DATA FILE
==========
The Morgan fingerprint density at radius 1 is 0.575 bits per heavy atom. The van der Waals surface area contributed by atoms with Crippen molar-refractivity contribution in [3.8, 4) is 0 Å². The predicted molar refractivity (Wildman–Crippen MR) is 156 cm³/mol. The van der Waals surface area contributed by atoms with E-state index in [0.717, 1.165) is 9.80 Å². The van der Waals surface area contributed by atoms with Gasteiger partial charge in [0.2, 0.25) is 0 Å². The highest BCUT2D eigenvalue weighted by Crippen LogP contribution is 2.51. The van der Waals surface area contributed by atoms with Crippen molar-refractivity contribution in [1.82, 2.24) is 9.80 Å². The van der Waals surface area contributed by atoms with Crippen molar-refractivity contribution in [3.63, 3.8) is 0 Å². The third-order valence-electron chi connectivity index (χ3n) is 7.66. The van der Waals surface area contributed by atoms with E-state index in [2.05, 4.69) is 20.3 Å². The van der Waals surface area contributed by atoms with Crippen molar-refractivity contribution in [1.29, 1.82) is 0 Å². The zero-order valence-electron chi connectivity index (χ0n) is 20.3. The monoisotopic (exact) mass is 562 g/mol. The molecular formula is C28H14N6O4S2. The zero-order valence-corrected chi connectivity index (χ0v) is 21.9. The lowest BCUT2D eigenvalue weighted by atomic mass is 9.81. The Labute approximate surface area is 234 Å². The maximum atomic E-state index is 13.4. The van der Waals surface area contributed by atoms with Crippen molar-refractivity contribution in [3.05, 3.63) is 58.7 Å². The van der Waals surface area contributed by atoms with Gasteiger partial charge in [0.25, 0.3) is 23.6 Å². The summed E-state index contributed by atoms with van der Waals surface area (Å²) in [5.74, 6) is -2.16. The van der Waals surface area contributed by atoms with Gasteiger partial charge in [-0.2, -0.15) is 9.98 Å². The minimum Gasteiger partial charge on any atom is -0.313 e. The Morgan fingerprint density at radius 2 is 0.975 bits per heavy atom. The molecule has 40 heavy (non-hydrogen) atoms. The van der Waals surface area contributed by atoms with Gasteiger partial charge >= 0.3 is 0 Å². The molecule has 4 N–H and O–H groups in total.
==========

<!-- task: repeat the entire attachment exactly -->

The Morgan fingerprint density at radius 1 is 0.575 bits per heavy atom. The van der Waals surface area contributed by atoms with Crippen molar-refractivity contribution in [3.8, 4) is 0 Å². The predicted molar refractivity (Wildman–Crippen MR) is 156 cm³/mol. The van der Waals surface area contributed by atoms with E-state index in [0.717, 1.165) is 9.80 Å². The van der Waals surface area contributed by atoms with Gasteiger partial charge in [0.2, 0.25) is 0 Å². The highest BCUT2D eigenvalue weighted by Crippen LogP contribution is 2.51. The van der Waals surface area contributed by atoms with Crippen molar-refractivity contribution in [1.82, 2.24) is 9.80 Å². The van der Waals surface area contributed by atoms with Crippen molar-refractivity contribution in [3.63, 3.8) is 0 Å². The third-order valence-electron chi connectivity index (χ3n) is 7.66. The van der Waals surface area contributed by atoms with E-state index in [2.05, 4.69) is 20.3 Å². The van der Waals surface area contributed by atoms with Crippen molar-refractivity contribution in [1.29, 1.82) is 0 Å². The zero-order valence-electron chi connectivity index (χ0n) is 20.3. The monoisotopic (exact) mass is 562 g/mol. The molecular formula is C28H14N6O4S2. The zero-order valence-corrected chi connectivity index (χ0v) is 21.9. The lowest BCUT2D eigenvalue weighted by atomic mass is 9.81. The Labute approximate surface area is 234 Å². The maximum atomic E-state index is 13.4. The van der Waals surface area contributed by atoms with Crippen molar-refractivity contribution in [3.05, 3.63) is 58.7 Å². The van der Waals surface area contributed by atoms with Gasteiger partial charge in [0.25, 0.3) is 23.6 Å². The summed E-state index contributed by atoms with van der Waals surface area (Å²) in [5.74, 6) is -2.16. The van der Waals surface area contributed by atoms with Gasteiger partial charge in [-0.2, -0.15) is 9.98 Å². The minimum Gasteiger partial charge on any atom is -0.313 e. The Morgan fingerprint density at radius 2 is 0.975 bits per heavy atom. The molecule has 40 heavy (non-hydrogen) atoms. The van der Waals surface area contributed by atoms with Gasteiger partial charge >= 0.3 is 0 Å². The molecule has 4 N–H and O–H groups in total.